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  1. 2 points
    Steve, I plead temporary mental impairment due to the effect of Christmas gifts, namely - I must admit, as a Scotsman with a predilection for peaty Islay whiskies, I didn't expect too much of this one but I am absolutely blown away, it is a beautiful whisky! And enjoyed through the auspices of the Norlan Whisky Glass. Again not sure I believe the advertising blurb on this one, and it may be the placebo effect, but it definitely seems to enhance the experience. And yes I am keeping an eye out (from behind the curtains) for an XK, drawn by a team of plumed sloeblack, slow black, crowblack horses, bearing two bible-black clad Welsh Funeral Directors hymning in bonnet and brooch and bombazine black, butterfly choker and bootlace bow, coughing like nannygoats, suckling mintoes, fortywinking hallelujah "marwolaeth i'r anffyddlon". My air rifle and vicious cocker spaniels are at the ready to defend my very life!
  2. 2 points
    It's an age thing Steve. You and I are too young to understand
  3. 1 point
    Can you believe I’ve just had a bulb die. Maybe a couple of weeks before I get the chance to replace it but I’ll upload a video on YouTube showing how the actual bulb comes out of the unit and a link to this guide. You were wise to pay the £100 for the bulb as the £23 EBay ones are plagued with circuit board failures. I’ll be going for the Osram ultra life 10 year guarantee
  4. 1 point
    Congratulations, always a relief to pass the MOT! But no leaper? I've flirted with the idea of an XJ8 a couple of times in the past but decided they were just too big to be a car for every day use, they are a lovely vehicle though.
  5. 1 point
    My S Type at Carisbrooke Castle. My other half got me the reproduction AA badge, which I think looks lovely and sets the car off nicely. The car herself is proving to be absolutely wonderful, we have done quite a bit and all that is left is a sensible solution to the droopy headlining...We all know how good the S type is, so I won't belabour the point, but this is everything I wanted! Love it to pieces!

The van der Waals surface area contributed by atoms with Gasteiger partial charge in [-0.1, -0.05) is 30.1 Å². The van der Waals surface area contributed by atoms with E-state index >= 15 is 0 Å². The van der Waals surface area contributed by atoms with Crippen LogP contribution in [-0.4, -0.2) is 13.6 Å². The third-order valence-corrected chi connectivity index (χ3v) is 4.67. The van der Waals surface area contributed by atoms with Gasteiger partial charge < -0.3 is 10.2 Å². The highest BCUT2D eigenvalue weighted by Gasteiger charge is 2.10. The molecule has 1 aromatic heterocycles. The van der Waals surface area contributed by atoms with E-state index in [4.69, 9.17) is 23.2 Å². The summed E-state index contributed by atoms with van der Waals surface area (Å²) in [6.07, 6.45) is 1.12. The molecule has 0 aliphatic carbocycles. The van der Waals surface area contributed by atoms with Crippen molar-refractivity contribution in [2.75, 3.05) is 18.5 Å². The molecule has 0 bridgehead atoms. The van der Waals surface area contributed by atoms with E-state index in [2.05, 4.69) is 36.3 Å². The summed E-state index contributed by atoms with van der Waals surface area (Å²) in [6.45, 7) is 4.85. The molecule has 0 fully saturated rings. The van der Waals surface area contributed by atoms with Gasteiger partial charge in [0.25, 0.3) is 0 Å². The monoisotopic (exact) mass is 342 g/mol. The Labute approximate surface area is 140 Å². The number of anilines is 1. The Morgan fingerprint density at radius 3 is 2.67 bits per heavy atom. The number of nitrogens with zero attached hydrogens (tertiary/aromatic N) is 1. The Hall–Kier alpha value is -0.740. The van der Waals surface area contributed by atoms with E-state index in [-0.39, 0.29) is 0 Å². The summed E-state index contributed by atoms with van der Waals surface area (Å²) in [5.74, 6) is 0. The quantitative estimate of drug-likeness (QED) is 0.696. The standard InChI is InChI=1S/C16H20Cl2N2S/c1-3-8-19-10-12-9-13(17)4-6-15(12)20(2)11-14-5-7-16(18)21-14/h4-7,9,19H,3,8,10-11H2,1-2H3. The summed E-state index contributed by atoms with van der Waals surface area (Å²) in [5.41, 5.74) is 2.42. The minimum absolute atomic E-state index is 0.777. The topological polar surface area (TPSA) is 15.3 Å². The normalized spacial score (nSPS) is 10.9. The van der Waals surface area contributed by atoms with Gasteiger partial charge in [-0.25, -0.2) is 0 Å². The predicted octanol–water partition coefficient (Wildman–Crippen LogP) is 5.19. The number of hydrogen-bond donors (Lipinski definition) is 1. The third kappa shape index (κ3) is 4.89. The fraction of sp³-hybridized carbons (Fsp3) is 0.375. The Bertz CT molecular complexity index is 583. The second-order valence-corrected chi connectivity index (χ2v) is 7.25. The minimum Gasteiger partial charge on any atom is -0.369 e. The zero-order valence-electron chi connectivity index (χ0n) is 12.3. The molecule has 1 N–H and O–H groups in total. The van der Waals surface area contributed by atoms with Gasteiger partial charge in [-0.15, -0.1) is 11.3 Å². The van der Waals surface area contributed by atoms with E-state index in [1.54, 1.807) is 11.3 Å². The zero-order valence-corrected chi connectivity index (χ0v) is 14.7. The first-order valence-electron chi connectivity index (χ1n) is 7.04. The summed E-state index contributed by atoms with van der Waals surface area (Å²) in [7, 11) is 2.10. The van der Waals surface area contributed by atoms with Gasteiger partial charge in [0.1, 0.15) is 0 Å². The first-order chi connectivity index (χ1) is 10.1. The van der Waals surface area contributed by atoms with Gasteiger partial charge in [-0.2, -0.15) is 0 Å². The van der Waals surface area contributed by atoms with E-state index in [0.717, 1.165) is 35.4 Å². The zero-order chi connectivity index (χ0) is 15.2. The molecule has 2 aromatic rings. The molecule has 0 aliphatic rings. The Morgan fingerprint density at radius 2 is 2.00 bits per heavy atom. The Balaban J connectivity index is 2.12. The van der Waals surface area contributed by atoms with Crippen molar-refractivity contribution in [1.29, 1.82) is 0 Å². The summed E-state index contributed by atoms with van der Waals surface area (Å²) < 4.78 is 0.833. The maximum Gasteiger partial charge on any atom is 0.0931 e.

6. 1 point
    Dan, Peter, & Carole, Thanks for the cold welcome. Would have said warm but it appears you're all in a frozen state. Dan, It appears you are getting some pretty cold winter storms in Georgia this year. Happy time for the 4-wheelers and not so much for Jags. Peter, Brummagem? First time I have heard that term. Is it slang or have a hidden meaning? Carole, Palm Springs has it's advantages during the winter. It's averaging 80F here now. During the summer it averages 118F. Way too hot to drive in a convertible. During the summer it stays garaged. I take it out about once or twice a month for a quick spin and it's back in the garage. I have had this car going on two years and have only put on 300 miles. The top stays down all time, I do raise and lower it about once a month. Afraid of the dreadful green shower, so use it sparingly. Spent last summer replacing all the plastic parts on the engine, and next summer will do the suspension. Have always been a fan of British cars, with the exception of Lucas. When Thatcher was PM, she should have declared Lucas a national disaster. Might have helped save the British auto Industry.